Fernie originally crewed up with Sgt Robert Arthur Colville RNZAF, and had already flown 7 op’s.

He had very fortunately not been on board when Colville took Wellington X3355, AA-Y up for an air test on 28 February, although as was the norm at the time, four ground crew had gone along for the ride. Just after take-off, Colville lost his starboard engine, and then as he attempted to turn back to the airfield to make an emergency landing, the port engine failed as well. The aircraft crashed near Lakenheath, killing two of the ground crew, and leaving the 2nd Pilot Sgt Woodham fatally injured. Colville and the other two ground crew were seriously injured, Colville almost losing both legs.

Davey had flown 2 op’s with Sgt Giddens, but for some reason Giddens left the Squadron in December. Davey may have trained with other crews during January and February.

RIck Jarman flew his first Op as skipper on the 13th March 1943, bombing targets at Dunkirk. Twelve days later, Trafford Nichol would join the crew as 2nd Pilot for an OP to Essen and St.Nazaire on the 25th of March.

The Jarman crew would fly a further 7 Ops, before they boarded Wellington Mk.III X.3487 AA-O on the 22nd of April, that night flying to Cologne.

22/04/1942 – Operations – Attack Against Targets at Cologne
Ten Well.III a\c were detailed attack the above targets. Bomb load of 4000lbs, 100lbs, 500lbs, 250lbs, 30lb and 4lb incendiaries was dropped in the target area but no results seen owing to cloud. There were only a few searchlights active and A.A. fire was slight. Well.III, X3487 captained by P/O Jarman was attacked by a JU.88 which attacked once and broke away to port. The results of this short attack were however serious the second pilot, P/O Nicol being mortally wounded, the rear gunner Sgt. Harris being killed and the Navigator Sgt. Taylor and W/Op. Sgt. Fernie were wounded. The bomb load was not dropped on the target but was dropped in the sea. The a/c was brought back to base and crash landed. Well.III, X3705, captained by F/S. McLachlan, was also attacked and the second pilot killed (P/O. Fountain) and Sgt. Tutty was wounded. F/Sgt. McLachlan managed to reach base and crash land.

Wellington Mk.III X.3487 AA-O
a/c shot up by JU88 and crash landed on return. Sgt. Harris was killed in the attack. P/O Nicol died of injuries the day after

P/O Eric George Delancey ‘Rick/ Riki’  Jarman , RAAF AUS.404507 – Pilot.
P/O Trafford McRae Nicol RNZAF NZ411929 2nd Pilot.
Sgt. William Henderson Taylor, RAFVR 1051621/ 122053 – Navigator.
Sgt. John Alexander Fernie, RAFVR 980003/ 127783 – Wireless Operator.
Sgt. R.S. Davey, RAFVR – Front Gunner.
Sgt. Richard James Harris, RNZAF NZ402999 – Rear Gunner.

Take Off 22:15 – Landed 04:40
Flight Time 06:25

Feltwell Station Log Wednesday 23rd April 1942: “0442 O.75 crash-landed (18th) last A/c.”

Rick Jarman was awarded the DFC for his part in the incident:
DFC citation E.G.D. Jarman, RAAF:
Citation DFC (Imm) (15 May 1942) “One night in April 1942 this officer was the captain of an aircraft detailed to attack Cologne. Whilst over the target area, the aircraft was hit by shellfire and sustained damage. The navigator, wireless operator and front gunner were injured, but despite this, Pilot Officer Jarman flew on to make his attack. On the return journey it was discovered that a bomb had not fallen owing to the damage caused by the enemy’s shellfire whereupon Pilot Officer Jarman altered course and headed for the North Sea so that the bomb could be jettisoned. Before reaching the sea, however, his aircraft was subjected to an attack by an enemy fighter whose fire killed the rear gunner, wounded the second pilot and inflicted further damage on the aircraft. Skilfully controlling the bomber Pilot Officer Jarman continued his flight and after jettisoning the bomb in the sea, he finally reached this country where he made a safe landing with the undercarriage retracted.”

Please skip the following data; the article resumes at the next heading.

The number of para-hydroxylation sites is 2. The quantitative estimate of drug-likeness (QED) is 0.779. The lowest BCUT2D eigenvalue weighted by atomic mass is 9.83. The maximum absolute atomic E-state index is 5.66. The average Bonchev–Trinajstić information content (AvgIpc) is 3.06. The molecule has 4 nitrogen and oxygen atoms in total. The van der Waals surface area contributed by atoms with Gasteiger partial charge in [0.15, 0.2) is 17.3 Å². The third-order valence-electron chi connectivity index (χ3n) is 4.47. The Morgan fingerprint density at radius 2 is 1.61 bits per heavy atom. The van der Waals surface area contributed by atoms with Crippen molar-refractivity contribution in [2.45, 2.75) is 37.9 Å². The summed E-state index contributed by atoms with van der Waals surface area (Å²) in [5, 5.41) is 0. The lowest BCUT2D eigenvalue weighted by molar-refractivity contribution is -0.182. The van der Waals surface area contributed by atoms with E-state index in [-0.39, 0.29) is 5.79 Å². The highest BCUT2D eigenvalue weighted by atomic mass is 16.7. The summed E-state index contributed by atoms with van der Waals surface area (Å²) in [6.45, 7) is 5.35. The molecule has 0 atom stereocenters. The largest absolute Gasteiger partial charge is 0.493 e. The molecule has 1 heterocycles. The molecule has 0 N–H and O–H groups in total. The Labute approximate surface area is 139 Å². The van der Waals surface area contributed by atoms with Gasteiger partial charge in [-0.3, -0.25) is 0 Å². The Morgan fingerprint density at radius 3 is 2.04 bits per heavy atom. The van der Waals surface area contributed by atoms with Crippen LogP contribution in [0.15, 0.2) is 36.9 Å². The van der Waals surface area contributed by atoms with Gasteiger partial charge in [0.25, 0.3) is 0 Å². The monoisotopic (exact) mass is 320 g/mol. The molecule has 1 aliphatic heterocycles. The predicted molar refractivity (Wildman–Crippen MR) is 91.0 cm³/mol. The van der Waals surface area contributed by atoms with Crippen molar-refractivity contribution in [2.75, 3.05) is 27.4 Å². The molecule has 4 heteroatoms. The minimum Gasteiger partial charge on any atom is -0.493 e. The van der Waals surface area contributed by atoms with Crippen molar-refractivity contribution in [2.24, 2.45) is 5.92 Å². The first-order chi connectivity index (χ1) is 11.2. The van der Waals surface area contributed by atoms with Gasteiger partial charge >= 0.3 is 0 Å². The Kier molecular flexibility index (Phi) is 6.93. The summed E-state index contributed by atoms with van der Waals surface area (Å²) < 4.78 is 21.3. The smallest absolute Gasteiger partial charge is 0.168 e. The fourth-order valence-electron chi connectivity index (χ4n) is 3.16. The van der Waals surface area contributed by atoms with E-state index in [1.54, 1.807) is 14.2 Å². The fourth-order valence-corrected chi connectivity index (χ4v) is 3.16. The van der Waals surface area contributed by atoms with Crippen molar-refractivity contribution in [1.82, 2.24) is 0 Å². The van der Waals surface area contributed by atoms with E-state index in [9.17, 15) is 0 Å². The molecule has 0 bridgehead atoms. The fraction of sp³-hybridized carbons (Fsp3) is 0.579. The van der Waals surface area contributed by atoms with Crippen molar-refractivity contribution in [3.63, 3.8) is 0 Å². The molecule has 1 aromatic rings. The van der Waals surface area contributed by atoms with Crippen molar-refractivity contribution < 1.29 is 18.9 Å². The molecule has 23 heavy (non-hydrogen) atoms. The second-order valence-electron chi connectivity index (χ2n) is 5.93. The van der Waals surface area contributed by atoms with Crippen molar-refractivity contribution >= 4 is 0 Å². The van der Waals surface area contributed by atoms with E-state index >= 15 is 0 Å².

They crash-landed at 4:40 in the morning. Trafford was badly wounded, and passed away later that day.

From “New Zealanders in the Air War”, by Alan Mitchell:

On these five operations only one aircraft was lost, but several injured men were brought back. One, Pilot Officer T. McRae Nicol, of Welling­ton, had been badly hit in the abdomen by shell-splinters. He was in great pain when they lifted him tenderly from the aircraft into the ambulance, but he had a smile for Olson.

I’ve got a guts full of lead, sir,” he told the CO., almost proudly. Morphia eased the rack of the pain, but although he probably knew he had little chance of survival, he remained cheerful until he died.

Trafford’s niece, Barbara remembers reading a letter from the Squadron’s Chaplin to Trafford’s parents saying that Trafford was a great leader, was always so positive and one of his favourites.  The letter also said that a WAAF had given Trafford a cup of hot tea before he was removed from his Wellington, and that the hot tea may have caused more damage to his stomach.  Barbara says she always thought that it was funny how her uncle died in the war from a hot cup of tea…….

Trafford was buried with full military honours at Feltwell’s St. Nicholas Churchyard, Row C Grave 11, on the 29th of April.

His crewmate Jim Harris was buried the same day at St. Nicholas Churchyard, Row B Grave 11.
 
Returning from the same Cologne operation in the early hours of 23 April, another night fighter had attacked the McLachlan crew’s Wellington X3705, AA-F, killing 2nd Pilot P/O Cedric Fountain, RNZAF (NZ41981). They also struggled to reach Base, and had crash-landed at Feltwell about an hour before the Jarman crew.  Trafford, Jim and Cedric were all buried at St Nicholas Churchyard on the same day, and the photograph of the funeral party suggests that the three airmen were taken on the same carriage: